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The Mysterious Death of Tom Thomson:
Study Guide

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Theories & Hypotheses

Engraving of Thomson buried

The last block in The Mysterious Death of Tom Thomson was fashioned from wood taken from a limb that may have fallen from a tree that appears in Tom’s painting called Byng Inlet.

No one can know for certain what happened on Sunday, July 8th, 1917, the day Tom Thomson suddenly disappeared. Some contemporaries, including Ranger Mark Robinson, Mrs Thomas (wife of the local railway section head) and Mrs Colson (wife of the owner of the Hotel Algonquin on Joe Lake), have claimed they saw Thomson alive that morning ... walking down to Joe Lake dam with Shannon Fraser, but many were equally convinced he must have died the night before.

What is known, is that Tom Thomson’s body surfaced eight days later and was sighted by a vacationer on Canoe Lake who happened coincidentally to be a physician and a neurologist. Dr G.W. Howland examined the body and determined Thomson had suffered a mishap in his canoe. Others on the lake, who knew Thomson well, felt his death was no accident.

A hundred years later there are still half a dozen theories as to what might have occurred; some, perhaps, more persuasive than others, but all six theories have their advocates, and in each case there is source material to support the various suppositions.

Click through the following pages for a discussion of the evidence and analysis for each theory.

But wait! There’s still another mystery to investigate: Interment

Further Reading:

For extensive access to primary source material as well as password-protected access to a suite of so-called ‘expert’ interpretations of the Tom Thomson mystery visit

Curriculum Notes:

Using Reading Comprehension Strategies
According to the Ontario secondary school curriculum, students must be able to select and use appropriate reading comprehension strategies to understand texts. The wordless novel and its attendant focus on visual literacy requires students to engage a different set of comprehension strategies than might be occasioned by reading a novel or a poem. The exercises, activities and discussions fostered by this Guide invite students to analyse emotions, reactions, behaviours and motives that are implied through visual cues rather than through word choice, dialogue or reported thought.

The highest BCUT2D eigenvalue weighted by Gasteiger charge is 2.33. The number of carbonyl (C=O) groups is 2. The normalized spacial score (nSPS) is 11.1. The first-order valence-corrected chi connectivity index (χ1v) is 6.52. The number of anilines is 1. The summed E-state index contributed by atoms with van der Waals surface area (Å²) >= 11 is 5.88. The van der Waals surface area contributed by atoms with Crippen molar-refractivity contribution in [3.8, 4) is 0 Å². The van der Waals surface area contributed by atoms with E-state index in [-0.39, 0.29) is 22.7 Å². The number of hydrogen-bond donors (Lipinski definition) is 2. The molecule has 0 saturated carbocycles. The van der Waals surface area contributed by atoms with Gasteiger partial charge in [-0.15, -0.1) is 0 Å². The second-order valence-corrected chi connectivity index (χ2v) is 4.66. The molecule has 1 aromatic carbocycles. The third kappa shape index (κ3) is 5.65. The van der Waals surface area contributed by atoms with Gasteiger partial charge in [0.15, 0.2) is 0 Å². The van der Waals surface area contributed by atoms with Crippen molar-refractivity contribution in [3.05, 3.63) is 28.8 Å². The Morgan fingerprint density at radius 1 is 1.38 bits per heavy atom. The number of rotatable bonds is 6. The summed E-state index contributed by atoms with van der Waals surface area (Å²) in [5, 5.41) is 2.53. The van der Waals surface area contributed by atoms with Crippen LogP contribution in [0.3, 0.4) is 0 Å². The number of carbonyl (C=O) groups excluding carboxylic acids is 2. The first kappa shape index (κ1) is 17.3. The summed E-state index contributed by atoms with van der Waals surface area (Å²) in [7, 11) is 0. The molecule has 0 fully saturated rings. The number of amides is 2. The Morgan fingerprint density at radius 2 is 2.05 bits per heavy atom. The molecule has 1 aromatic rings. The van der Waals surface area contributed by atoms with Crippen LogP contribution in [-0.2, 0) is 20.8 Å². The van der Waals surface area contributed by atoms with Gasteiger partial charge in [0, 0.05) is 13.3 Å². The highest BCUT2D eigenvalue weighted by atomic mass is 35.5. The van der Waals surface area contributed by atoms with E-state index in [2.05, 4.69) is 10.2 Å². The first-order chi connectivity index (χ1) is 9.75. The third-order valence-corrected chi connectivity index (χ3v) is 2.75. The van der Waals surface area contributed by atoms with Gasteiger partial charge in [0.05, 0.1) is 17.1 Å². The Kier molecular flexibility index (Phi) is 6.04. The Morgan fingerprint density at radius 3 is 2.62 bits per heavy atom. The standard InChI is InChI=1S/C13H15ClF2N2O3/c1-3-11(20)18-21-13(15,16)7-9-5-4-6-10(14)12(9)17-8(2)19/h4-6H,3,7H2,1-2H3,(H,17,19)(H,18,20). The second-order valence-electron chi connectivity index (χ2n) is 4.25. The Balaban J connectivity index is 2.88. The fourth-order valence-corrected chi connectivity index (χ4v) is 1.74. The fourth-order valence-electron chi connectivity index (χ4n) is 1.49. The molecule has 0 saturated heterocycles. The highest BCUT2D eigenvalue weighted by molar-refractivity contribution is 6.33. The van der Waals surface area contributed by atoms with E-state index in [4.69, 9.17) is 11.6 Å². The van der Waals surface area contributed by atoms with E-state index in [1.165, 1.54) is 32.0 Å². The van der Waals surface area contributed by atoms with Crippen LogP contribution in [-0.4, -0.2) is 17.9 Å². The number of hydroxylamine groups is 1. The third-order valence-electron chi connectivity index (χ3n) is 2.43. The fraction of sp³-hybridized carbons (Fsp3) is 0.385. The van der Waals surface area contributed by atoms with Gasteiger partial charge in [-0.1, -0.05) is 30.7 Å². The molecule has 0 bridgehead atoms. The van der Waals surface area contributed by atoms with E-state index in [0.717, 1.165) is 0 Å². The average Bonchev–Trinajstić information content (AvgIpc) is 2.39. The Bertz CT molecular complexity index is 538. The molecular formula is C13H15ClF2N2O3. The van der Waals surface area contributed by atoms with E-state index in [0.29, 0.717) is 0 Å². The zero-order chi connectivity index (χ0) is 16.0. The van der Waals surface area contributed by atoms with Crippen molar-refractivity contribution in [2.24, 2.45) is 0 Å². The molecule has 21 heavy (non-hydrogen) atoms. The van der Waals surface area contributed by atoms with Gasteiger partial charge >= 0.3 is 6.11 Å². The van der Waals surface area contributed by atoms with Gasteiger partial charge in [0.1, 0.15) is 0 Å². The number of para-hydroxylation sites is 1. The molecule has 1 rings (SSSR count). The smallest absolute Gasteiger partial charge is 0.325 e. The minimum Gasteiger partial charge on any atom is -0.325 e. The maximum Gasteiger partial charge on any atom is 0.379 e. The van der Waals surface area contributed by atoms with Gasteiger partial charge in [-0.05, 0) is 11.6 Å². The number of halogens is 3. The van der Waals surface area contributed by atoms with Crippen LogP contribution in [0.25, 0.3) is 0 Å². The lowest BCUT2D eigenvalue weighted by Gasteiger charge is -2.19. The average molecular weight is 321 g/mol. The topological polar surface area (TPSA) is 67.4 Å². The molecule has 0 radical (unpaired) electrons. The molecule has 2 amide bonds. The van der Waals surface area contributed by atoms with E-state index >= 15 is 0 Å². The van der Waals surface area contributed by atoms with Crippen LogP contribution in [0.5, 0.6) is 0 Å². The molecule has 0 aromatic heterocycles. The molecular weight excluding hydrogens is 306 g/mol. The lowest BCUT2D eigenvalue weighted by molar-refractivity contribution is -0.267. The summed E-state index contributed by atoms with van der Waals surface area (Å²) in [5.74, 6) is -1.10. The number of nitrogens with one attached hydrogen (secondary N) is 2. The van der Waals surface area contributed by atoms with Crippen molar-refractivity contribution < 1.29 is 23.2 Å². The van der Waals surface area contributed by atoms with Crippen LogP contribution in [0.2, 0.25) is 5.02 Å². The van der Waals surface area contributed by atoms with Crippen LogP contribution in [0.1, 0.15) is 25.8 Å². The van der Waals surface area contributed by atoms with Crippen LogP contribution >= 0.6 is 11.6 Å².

Making Inferences and Extending Understanding of Texts
One of the specific expectations of the high school English reading curriculum is to encourage students to make and explain inferences derived from texts. The exercises in the Guide test students’ ability to understand visual narratives by asking them to explain their own creative interpretations of the images and what they reveal about characters, situations, historical context and other relevant story elements. Furthermore, students are expected to make connections between the ideas presented in a given text and with the world around them.

Interconnected Skills
The curriculum articulates a need for students to be able to explain how a variety of skills can help them read more effectively. To address this goal, the Guide asks students to demonstrate a mix of reading, writing, artistic and communication strategies. For example, students may be asked to write a vignette inspired by images in The Mysterious Death of Tom Thomson; to draw a graphic novel that incorporates people or places from the book; to write a poem or series of poems about specific scenes depicted in the book; or to present a short speech on an issue important during Tom Thomson’s lifetime. After each of these, students may reflect on how their creative endeavours have deepened their appreciation of the text.


Look closely at each of the images towards the end of George Walker’s The Mysterious Death of Tom Thomson.

  1. Are there clues, worked into the images (starting around p 171) that would suggest which of the various theories George Walker believes to be the correct one?
  2. What are they?
  3. Do you agree with this interpretation?
  4. Why or why not?


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Printable ‘Theories & Hypotheses’
2.3 MB


This Study Guide is available as a free download in Pdf format to anyone interested in using it as an aid to teaching George A. Walker's The Mysterious Death of Tom Thomson (2012). The Guide may not be copied and offered for sale by any third party. This Study Guide is produced with the support of the Ontario Media Development Corporation and the Ontario Ministry of Education.

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The Porcupine's Quill would like to acknowledge the support of the Ontario Arts Council and the Canada Council for the Arts for our publishing program. The financial support of the Government of Canada through the Canada Book Fund (CBF) is also gratefully acknowledged.

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